When the term "service provider" is used in reference to real estate, usually people take it to mean laundry facility or storage-locker companies, or maybe the firm that runs your building's in-house fitness center. The term isn't often applied to managing agents"¦ although perhaps it should be. After all, your building's managing agent is the professional at the top of the pyramid when it comes to interacting directly with all those other professionals on behalf of your board and residents.
"Managers do everything," says Michael Berenson, president of Manhattan-based management company AKAM Associates. "From overseeing day-to-day operations, organizing trash removal schedules to seeing to exterior leaks," while all the time maintaining the delicate balance between answering to the board while also being a professional in his or her own right, with connections, insider information, and (hopefully) years of real-world, hands-on experience. Looking at your managing agent as a professional service provider - rather than as a casual, all-purpose employee - may inspire your board to communicate its needs clearly and reasonably, evaluate your agent's performance, and make the most of a very important working relationship.
Though at first glance your managing agent might seem like another - albeit more involved and more interactive - member of your building staff, he or she is actually quite a bit more than that. According to Sam Irlander, an author, educator, and president of Parker Madison Partners, Inc., a Manhattan-based real estate leasing and management company, "[The relationship] is that of employer/employee, but not necessarily in that context. What many directors don't realize is that under the law, to collect maintenance or rent, you must have a broker's license - you must have an agent/principal relationship. It's a fiduciary relationship, and boards may not be aware of that at all; they may hire a manager with little focus beyond the most basic things they're paying for."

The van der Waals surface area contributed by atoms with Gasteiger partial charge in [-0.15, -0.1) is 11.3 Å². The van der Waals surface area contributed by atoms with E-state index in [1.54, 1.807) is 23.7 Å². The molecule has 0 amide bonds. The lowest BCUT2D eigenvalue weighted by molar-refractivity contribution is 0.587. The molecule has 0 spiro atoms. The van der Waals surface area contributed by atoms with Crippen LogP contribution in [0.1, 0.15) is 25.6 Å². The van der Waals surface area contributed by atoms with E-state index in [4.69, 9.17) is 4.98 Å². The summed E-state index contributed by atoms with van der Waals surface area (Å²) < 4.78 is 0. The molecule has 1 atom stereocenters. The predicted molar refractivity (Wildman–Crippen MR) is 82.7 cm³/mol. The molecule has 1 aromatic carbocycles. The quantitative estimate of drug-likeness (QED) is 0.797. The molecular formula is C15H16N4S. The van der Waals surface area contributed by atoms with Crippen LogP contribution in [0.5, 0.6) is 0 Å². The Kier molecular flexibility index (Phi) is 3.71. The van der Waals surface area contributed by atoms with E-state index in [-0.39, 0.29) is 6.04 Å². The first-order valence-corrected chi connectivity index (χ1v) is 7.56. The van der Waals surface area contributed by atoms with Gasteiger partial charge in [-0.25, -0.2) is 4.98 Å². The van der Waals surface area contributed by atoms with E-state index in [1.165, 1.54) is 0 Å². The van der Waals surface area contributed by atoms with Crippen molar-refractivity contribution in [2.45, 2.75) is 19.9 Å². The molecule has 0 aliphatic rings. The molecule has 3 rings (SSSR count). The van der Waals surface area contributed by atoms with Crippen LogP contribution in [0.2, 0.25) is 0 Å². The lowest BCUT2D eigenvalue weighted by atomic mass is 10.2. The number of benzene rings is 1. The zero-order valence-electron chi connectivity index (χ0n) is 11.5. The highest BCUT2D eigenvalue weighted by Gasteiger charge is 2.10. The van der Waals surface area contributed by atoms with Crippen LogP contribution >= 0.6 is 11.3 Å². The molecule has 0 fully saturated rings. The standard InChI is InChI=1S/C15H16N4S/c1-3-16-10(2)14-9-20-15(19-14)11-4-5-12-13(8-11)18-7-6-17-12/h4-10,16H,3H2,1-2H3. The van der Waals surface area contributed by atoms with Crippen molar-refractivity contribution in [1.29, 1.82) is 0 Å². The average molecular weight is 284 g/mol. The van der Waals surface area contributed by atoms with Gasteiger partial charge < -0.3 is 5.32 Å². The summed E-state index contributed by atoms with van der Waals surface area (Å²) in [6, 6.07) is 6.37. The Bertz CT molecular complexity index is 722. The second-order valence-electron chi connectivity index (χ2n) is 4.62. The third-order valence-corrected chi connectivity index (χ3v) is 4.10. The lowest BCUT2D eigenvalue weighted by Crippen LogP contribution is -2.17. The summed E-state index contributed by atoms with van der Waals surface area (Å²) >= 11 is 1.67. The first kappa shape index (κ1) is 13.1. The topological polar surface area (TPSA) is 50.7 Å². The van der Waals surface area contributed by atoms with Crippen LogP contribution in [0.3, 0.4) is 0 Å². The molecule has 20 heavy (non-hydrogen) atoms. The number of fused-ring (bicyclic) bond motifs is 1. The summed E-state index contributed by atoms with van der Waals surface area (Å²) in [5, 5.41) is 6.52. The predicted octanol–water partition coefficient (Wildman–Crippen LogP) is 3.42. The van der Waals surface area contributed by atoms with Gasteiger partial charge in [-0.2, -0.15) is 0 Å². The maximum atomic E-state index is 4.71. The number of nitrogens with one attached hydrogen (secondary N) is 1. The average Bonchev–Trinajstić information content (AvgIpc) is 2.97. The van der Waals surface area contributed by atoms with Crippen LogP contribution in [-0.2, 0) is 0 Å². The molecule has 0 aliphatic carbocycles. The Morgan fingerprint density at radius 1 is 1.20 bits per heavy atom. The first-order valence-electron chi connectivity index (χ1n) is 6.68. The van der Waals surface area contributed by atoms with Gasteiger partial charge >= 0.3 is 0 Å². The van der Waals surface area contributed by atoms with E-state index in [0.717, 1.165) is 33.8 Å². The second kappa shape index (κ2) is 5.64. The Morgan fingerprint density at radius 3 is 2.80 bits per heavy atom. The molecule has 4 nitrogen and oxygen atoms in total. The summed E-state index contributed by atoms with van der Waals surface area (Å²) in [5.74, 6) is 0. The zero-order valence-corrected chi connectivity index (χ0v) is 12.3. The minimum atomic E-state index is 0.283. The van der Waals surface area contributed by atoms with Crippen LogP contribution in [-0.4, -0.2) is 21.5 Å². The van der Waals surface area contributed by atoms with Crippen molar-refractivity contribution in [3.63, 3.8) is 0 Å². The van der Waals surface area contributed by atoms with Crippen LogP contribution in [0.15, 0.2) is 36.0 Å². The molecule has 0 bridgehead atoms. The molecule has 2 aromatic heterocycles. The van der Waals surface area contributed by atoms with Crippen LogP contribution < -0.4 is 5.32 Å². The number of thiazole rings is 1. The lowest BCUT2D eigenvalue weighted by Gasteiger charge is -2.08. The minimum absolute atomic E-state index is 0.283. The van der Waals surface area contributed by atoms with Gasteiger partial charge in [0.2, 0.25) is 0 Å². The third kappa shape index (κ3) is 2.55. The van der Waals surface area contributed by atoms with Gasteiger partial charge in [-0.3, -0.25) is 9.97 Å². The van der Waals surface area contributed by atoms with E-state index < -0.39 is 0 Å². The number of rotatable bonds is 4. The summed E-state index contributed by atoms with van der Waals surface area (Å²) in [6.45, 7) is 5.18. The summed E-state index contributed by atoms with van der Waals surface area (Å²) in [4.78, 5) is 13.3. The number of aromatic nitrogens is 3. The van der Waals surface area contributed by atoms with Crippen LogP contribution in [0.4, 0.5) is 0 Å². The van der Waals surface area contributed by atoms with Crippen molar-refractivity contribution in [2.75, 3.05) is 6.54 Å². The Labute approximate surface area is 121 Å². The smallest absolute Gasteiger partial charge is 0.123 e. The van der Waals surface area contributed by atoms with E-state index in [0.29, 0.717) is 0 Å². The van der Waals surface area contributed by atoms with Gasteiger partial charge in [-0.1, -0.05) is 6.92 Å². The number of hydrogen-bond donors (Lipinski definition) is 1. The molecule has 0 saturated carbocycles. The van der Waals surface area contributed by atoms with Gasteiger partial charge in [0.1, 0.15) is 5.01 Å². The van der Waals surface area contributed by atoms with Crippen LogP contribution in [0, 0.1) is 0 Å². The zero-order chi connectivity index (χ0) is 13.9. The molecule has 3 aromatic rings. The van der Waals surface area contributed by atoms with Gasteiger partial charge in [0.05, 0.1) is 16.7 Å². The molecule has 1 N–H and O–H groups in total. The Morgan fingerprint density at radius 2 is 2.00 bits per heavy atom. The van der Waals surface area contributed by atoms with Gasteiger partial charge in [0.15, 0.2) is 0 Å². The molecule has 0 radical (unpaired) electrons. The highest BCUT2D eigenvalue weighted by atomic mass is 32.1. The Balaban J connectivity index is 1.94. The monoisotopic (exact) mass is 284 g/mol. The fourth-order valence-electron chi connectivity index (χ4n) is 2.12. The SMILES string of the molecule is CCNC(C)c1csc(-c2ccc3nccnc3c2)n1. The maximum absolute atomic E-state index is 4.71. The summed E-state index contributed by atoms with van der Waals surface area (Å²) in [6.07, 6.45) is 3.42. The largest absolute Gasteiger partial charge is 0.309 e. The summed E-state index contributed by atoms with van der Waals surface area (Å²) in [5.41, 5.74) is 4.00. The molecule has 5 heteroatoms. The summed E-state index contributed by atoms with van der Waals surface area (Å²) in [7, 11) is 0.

Rosemary Paparo, director of management for the Manhattan firm of Buchbinder & Warren, agrees; "I don't know that [managing agents] are employees - at least not in the strictest sense. It's a relationship with a client, more than an employer/employee relationship, like with a porter or service person. There's a certain wider scope of work an agent does."
Along with the managing agent's licensure, he or she very likely possesses expert knowledge of a range of building-related issues that the average volunteer board member can't even begin to guess at. "An agent should have a directory or Rolodex to call upon to answer specific questions," says Paparo. "Your agent doesn't need to know everything, but they need resources to call upon if they're out of their depth." Things like zoning, building codes, the structure of your building itself, the contractor bidding process, and so forth are what you pay your manager to know about - or find out about - and advise your board on when questions arise.